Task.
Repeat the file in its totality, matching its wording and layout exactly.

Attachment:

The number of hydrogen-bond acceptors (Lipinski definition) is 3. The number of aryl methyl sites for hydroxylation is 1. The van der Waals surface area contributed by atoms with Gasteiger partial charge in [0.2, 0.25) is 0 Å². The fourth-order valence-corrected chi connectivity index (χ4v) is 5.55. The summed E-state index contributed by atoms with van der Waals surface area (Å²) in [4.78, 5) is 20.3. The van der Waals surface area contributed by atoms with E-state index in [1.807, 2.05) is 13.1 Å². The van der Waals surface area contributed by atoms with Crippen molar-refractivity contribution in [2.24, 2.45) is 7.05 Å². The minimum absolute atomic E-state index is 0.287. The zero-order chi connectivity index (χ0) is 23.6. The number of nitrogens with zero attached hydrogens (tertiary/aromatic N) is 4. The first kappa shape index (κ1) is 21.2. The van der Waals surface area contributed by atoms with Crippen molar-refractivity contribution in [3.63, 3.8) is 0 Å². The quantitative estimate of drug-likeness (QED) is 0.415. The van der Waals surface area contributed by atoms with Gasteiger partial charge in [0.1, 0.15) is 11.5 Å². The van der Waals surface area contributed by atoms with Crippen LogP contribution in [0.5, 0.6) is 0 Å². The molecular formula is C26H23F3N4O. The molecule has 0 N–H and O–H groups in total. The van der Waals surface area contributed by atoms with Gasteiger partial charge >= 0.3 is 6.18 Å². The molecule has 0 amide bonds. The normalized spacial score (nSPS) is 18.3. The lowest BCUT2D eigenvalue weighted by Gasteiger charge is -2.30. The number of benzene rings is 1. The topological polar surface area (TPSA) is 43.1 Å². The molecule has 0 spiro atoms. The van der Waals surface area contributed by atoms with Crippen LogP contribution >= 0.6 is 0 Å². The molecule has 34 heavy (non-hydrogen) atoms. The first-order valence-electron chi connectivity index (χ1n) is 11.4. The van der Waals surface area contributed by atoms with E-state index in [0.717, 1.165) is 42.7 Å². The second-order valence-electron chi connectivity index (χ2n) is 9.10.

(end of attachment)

The number of hydrogen-bond acceptors (Lipinski definition) is 3. The number of aryl methyl sites for hydroxylation is 1. The van der Waals surface area contributed by atoms with Gasteiger partial charge in [0.2, 0.25) is 0 Å². The fourth-order valence-corrected chi connectivity index (χ4v) is 5.55. The summed E-state index contributed by atoms with van der Waals surface area (Å²) in [4.78, 5) is 20.3. The van der Waals surface area contributed by atoms with E-state index in [1.807, 2.05) is 13.1 Å². The van der Waals surface area contributed by atoms with Crippen molar-refractivity contribution in [2.24, 2.45) is 7.05 Å². The minimum absolute atomic E-state index is 0.287. The zero-order chi connectivity index (χ0) is 23.6. The number of nitrogens with zero attached hydrogens (tertiary/aromatic N) is 4. The first kappa shape index (κ1) is 21.2. The van der Waals surface area contributed by atoms with Crippen molar-refractivity contribution in [3.63, 3.8) is 0 Å². The quantitative estimate of drug-likeness (QED) is 0.415. The van der Waals surface area contributed by atoms with Gasteiger partial charge in [0.1, 0.15) is 11.5 Å². The van der Waals surface area contributed by atoms with Crippen LogP contribution in [0.5, 0.6) is 0 Å². The molecular formula is C26H23F3N4O. The molecule has 0 N–H and O–H groups in total. The van der Waals surface area contributed by atoms with Gasteiger partial charge >= 0.3 is 6.18 Å². The molecule has 0 amide bonds. The normalized spacial score (nSPS) is 18.3. The lowest BCUT2D eigenvalue weighted by Gasteiger charge is -2.30. The number of benzene rings is 1. The topological polar surface area (TPSA) is 43.1 Å². The molecule has 0 spiro atoms. The van der Waals surface area contributed by atoms with Crippen LogP contribution >= 0.6 is 0 Å². The molecule has 34 heavy (non-hydrogen) atoms. The first-order valence-electron chi connectivity index (χ1n) is 11.4. The van der Waals surface area contributed by atoms with E-state index in [0.717, 1.165) is 42.7 Å². The second-order valence-electron chi connectivity index (χ2n) is 9.10.